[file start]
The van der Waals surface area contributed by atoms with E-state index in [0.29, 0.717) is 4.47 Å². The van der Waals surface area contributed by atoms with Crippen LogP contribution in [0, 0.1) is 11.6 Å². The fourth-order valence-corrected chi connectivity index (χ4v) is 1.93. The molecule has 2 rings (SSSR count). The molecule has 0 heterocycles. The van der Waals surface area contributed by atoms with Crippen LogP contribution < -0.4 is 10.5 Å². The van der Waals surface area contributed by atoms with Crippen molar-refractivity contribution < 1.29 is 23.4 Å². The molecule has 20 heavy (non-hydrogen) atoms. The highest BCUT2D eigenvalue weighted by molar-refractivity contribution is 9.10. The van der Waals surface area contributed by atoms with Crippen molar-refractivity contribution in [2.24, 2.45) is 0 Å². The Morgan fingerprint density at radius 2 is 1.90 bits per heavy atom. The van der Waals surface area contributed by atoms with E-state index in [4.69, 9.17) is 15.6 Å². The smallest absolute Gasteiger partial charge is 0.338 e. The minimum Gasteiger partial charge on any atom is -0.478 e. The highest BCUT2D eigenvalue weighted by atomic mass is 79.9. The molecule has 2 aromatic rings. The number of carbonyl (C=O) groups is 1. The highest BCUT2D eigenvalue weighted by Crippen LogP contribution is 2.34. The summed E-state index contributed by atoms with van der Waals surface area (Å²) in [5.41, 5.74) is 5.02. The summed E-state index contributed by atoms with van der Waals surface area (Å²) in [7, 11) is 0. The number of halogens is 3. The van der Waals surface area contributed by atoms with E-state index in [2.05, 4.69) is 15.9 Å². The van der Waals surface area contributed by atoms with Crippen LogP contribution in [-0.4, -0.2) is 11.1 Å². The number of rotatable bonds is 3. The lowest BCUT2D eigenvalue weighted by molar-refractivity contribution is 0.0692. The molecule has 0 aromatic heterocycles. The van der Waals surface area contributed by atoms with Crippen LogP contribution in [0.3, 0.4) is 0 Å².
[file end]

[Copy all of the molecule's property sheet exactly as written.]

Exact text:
The van der Waals surface area contributed by atoms with E-state index in [0.29, 0.717) is 4.47 Å². The van der Waals surface area contributed by atoms with Crippen LogP contribution in [0, 0.1) is 11.6 Å². The fourth-order valence-corrected chi connectivity index (χ4v) is 1.93. The molecule has 2 rings (SSSR count). The molecule has 0 heterocycles. The van der Waals surface area contributed by atoms with Crippen LogP contribution < -0.4 is 10.5 Å². The van der Waals surface area contributed by atoms with Crippen molar-refractivity contribution < 1.29 is 23.4 Å². The molecule has 20 heavy (non-hydrogen) atoms. The highest BCUT2D eigenvalue weighted by molar-refractivity contribution is 9.10. The van der Waals surface area contributed by atoms with Crippen molar-refractivity contribution in [2.24, 2.45) is 0 Å². The Morgan fingerprint density at radius 2 is 1.90 bits per heavy atom. The van der Waals surface area contributed by atoms with E-state index in [4.69, 9.17) is 15.6 Å². The smallest absolute Gasteiger partial charge is 0.338 e. The minimum Gasteiger partial charge on any atom is -0.478 e. The highest BCUT2D eigenvalue weighted by atomic mass is 79.9. The molecule has 2 aromatic rings. The number of carbonyl (C=O) groups is 1. The highest BCUT2D eigenvalue weighted by Crippen LogP contribution is 2.34. The summed E-state index contributed by atoms with van der Waals surface area (Å²) in [5.41, 5.74) is 5.02. The summed E-state index contributed by atoms with van der Waals surface area (Å²) in [7, 11) is 0. The number of halogens is 3. The van der Waals surface area contributed by atoms with E-state index in [2.05, 4.69) is 15.9 Å². The van der Waals surface area contributed by atoms with Crippen LogP contribution in [-0.4, -0.2) is 11.1 Å². The number of rotatable bonds is 3. The lowest BCUT2D eigenvalue weighted by molar-refractivity contribution is 0.0692. The molecule has 0 aromatic heterocycles. The van der Waals surface area contributed by atoms with Crippen LogP contribution in [0.3, 0.4) is 0 Å².